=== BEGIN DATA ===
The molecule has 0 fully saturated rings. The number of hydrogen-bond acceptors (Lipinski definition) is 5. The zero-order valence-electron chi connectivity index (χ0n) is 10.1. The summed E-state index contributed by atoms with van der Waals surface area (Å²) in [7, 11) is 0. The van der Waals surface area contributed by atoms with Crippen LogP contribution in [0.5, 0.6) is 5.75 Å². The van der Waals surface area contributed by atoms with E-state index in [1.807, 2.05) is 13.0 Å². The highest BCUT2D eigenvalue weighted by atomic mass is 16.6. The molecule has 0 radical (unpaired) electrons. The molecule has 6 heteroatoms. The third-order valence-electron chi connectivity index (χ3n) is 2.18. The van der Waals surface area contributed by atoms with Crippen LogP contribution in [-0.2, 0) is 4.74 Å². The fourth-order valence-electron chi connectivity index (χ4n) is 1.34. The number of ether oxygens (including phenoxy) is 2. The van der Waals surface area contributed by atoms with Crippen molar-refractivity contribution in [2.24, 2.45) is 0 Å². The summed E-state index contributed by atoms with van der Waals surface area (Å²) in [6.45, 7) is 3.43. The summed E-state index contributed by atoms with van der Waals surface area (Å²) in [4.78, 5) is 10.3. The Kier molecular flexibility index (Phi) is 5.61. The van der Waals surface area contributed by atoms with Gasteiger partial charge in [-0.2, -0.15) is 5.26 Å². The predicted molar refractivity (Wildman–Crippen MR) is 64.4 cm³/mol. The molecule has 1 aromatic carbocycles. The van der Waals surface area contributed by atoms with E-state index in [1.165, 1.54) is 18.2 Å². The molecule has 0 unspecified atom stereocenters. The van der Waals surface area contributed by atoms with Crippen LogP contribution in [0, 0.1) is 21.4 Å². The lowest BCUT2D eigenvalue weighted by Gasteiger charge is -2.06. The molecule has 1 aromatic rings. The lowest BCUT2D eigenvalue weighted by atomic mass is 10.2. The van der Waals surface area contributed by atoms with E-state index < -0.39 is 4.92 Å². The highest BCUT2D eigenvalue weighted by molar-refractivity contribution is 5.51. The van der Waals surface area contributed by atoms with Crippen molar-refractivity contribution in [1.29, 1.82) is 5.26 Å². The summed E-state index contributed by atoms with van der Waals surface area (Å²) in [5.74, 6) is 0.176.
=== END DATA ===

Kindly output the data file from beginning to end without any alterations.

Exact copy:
The molecule has 0 fully saturated rings. The number of hydrogen-bond acceptors (Lipinski definition) is 5. The zero-order valence-electron chi connectivity index (χ0n) is 10.1. The summed E-state index contributed by atoms with van der Waals surface area (Å²) in [7, 11) is 0. The van der Waals surface area contributed by atoms with Crippen LogP contribution in [0.5, 0.6) is 5.75 Å². The van der Waals surface area contributed by atoms with E-state index in [1.807, 2.05) is 13.0 Å². The highest BCUT2D eigenvalue weighted by atomic mass is 16.6. The molecule has 0 radical (unpaired) electrons. The molecule has 6 heteroatoms. The third-order valence-electron chi connectivity index (χ3n) is 2.18. The van der Waals surface area contributed by atoms with Crippen LogP contribution in [-0.2, 0) is 4.74 Å². The fourth-order valence-electron chi connectivity index (χ4n) is 1.34. The number of ether oxygens (including phenoxy) is 2. The van der Waals surface area contributed by atoms with Crippen molar-refractivity contribution in [2.24, 2.45) is 0 Å². The summed E-state index contributed by atoms with van der Waals surface area (Å²) in [6.45, 7) is 3.43. The summed E-state index contributed by atoms with van der Waals surface area (Å²) in [4.78, 5) is 10.3. The Kier molecular flexibility index (Phi) is 5.61. The van der Waals surface area contributed by atoms with Gasteiger partial charge in [-0.2, -0.15) is 5.26 Å². The predicted molar refractivity (Wildman–Crippen MR) is 64.4 cm³/mol. The molecule has 1 aromatic carbocycles. The van der Waals surface area contributed by atoms with E-state index in [1.165, 1.54) is 18.2 Å². The molecule has 0 unspecified atom stereocenters. The van der Waals surface area contributed by atoms with Crippen LogP contribution in [0, 0.1) is 21.4 Å². The lowest BCUT2D eigenvalue weighted by Gasteiger charge is -2.06. The molecule has 1 aromatic rings. The lowest BCUT2D eigenvalue weighted by atomic mass is 10.2. The van der Waals surface area contributed by atoms with E-state index < -0.39 is 4.92 Å². The highest BCUT2D eigenvalue weighted by molar-refractivity contribution is 5.51. The van der Waals surface area contributed by atoms with Crippen molar-refractivity contribution in [1.29, 1.82) is 5.26 Å². The summed E-state index contributed by atoms with van der Waals surface area (Å²) in [5.74, 6) is 0.176.